Part 1: 40% of Canadians suffer from sleep disorders, survey says

Didn’t sleep well last night? You’re not alone, and the symptoms could be far more than just feeling tired and grumpy.

A 2011 study from Laval University says 40 per cent of Canadians have some form of sleep disorder.

The most common of the 96 diagnosable sleep disorders is insomnia. It causes people to have trouble falling asleep and staying asleep, leading them to feel tired all through the day.

But the problems don’t end there, as insomnia can also lead to heart problems.

“That’s one of the risks associated with insomnia, cardiovascular problems,” says Dr. Willy Galarraga, a sleep medicine specialist at KW Sleep Lab.

Another common sleep disorder, restless leg syndrome, causes sudden movements of the arms and legs which can interrupt a person’s sleep.

Also common are narcolepsy, a brain dysfunction that causes people to fall asleep during the day, and sleep apnea, in which a blockage in the airways causes a person to stop breathing while asleep.

Of the 96 sleep disorders, only six involve respiratory disruption. The other 90 are based on factors that have nothing to do with breathing irregularities.

While some sleep irregularities do come from underlying physical issues, mental issues can play a role as well.

Dr. Michelle Drerup is an American sleep medicine specialist. She says mental history plays a key role in determining whether someone might suffer from a sleep disorder.

“Patients who have a tendency to be anxious or are diagnosed with anxiety disorders are much more likely to have sleep disturbances,” she says.

Experts say most adults require seven to nine hours of sleep each night, but many adults have trouble achieving that amount.

To help reach the goal, specialists recommend winding down as the night goes on, having a period of “quiet time” before bed without TV, smartphones or other forms of excess stimulation.


Part 2: Experts say sleep disorders should not be self-medicated

Although 40 per cent of Canadians don’t get enough sleep, far fewer ever discuss the issue with their doctor or any other medical professional.

A study from Laval University says only 13 per cent of Canadians with sleep disorders ever bring the issue up to a doctor.

Instead, many attempt to treat the disorder themselves, often using natural products, over-the-counter medication or alcohol.

It’s a risky proposition, says Dr. Raymond Gottschalk, the director of a sleep disorder clinic at Cambridge Memorial Hospital.

Gottschalk says a better idea for patients suffering from sleep disorders is to consult an expert who might be able to suggest underlying causes such as chronic pain, the effects of medication or degenerative diseases.

“Just look at behaviours and patterns of behaviour,” he says.

“Are you going to bed at a suitable time? Is the bed comfortable enough?”

While sleepwalking and sleep talking are common sleep disorders, Nancy Jordan has a more unique condition. She says she often finds herself eating in her sleep.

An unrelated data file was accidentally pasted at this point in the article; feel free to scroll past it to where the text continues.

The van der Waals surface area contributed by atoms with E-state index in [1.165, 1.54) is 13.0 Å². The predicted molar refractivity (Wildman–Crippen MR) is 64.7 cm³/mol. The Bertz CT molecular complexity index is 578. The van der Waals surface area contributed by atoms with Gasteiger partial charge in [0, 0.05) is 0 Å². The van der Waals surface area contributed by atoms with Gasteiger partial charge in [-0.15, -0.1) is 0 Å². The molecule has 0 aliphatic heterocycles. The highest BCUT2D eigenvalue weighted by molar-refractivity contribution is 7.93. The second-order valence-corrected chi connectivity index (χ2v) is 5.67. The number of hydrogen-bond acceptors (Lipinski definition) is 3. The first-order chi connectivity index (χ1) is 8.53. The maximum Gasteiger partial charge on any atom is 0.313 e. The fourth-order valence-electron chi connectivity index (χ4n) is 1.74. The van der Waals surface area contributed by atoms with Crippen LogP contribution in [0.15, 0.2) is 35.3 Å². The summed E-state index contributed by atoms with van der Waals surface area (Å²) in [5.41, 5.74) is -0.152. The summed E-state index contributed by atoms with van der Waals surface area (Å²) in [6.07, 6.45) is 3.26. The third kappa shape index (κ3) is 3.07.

“I can go through a loaf of bread at night,” she says.

While medical, physical and mental issues can cause sleep disorders, lifestyle also plays a role. Gottschalk says he’s had several clients who had trouble sleeping due to who – or more accurately, what – else was in their bed.

“I’m always astonished at how many people share a bed with a pet,” he says.

“It certainly will result in significant sleep disruption, because the animals move. They get up and walk around.”

Among the most common animals found in beds are dogs and cats, but Gottschalk says he’s treated one person who shared a bed with a pot-bellied pig.

Experts say if consulting a doctor about sleep disorders, a detailed diary of sleep times and problems should be brought to the appointment.


Part 3: Winding down before bed key to getting a good night's sleep


Any number of factors can lead to sleep disorders, but experts say poor bedtime preparation is one of the most common.

Kathy Somers is a kinesiologist at the University of Guelph. She says having a “wind down” period before bed is key to getting a good night’s sleep.

“For half an hour before bed, I would do something to unwind my brain,” she says.

That means no TV, no computers and no smartphones – no distractions to keep the brain’s synapses firing when they should be gearing down for seven to nine hours of sleep.

Caffeine can be a problem too, and not just right before bed. Experts recommend sleepers abstain from coffee and tea for six hours before turning in, and from alcohol for at least three hours.

What you do once you’re in bed also affects your quality of sleep.

“The first thing is to get a comfortable position, so make sure you’ve got a comfortable mattress, that you’re not too hot, that you’re not too cold,” says Somers, who has been teaching sleep techniques for 15 years.

“Then say to yourself ‘It’s so nice to just take a break and to rest.’”

Weight also makes a difference. Recent studies show that as many as two-thirds of people who are overweight are susceptible to sleep apnea, a condition in which a block in the airways causes sufferers to stop breathing while asleep.

“The health care costs of obesity in North America are now consuming up to 10 per cent of the health budget, and it’s going to be getting worse as we get older,” says Dr. Raymond Gottschalk, the director of a sleep disorder clinic at Cambridge Memorial Hospital.

“Addressing that sooner rather than later is probably one of the most important things we need to discuss now.”

Experts say if lack of sleep has reached the point where functioning normally during the day becomes a problem, visiting a doctor is a far better idea than self-medicating.

A 2011 study from Laval University found that 40 per cent of Canadians have some form of sleep disorder.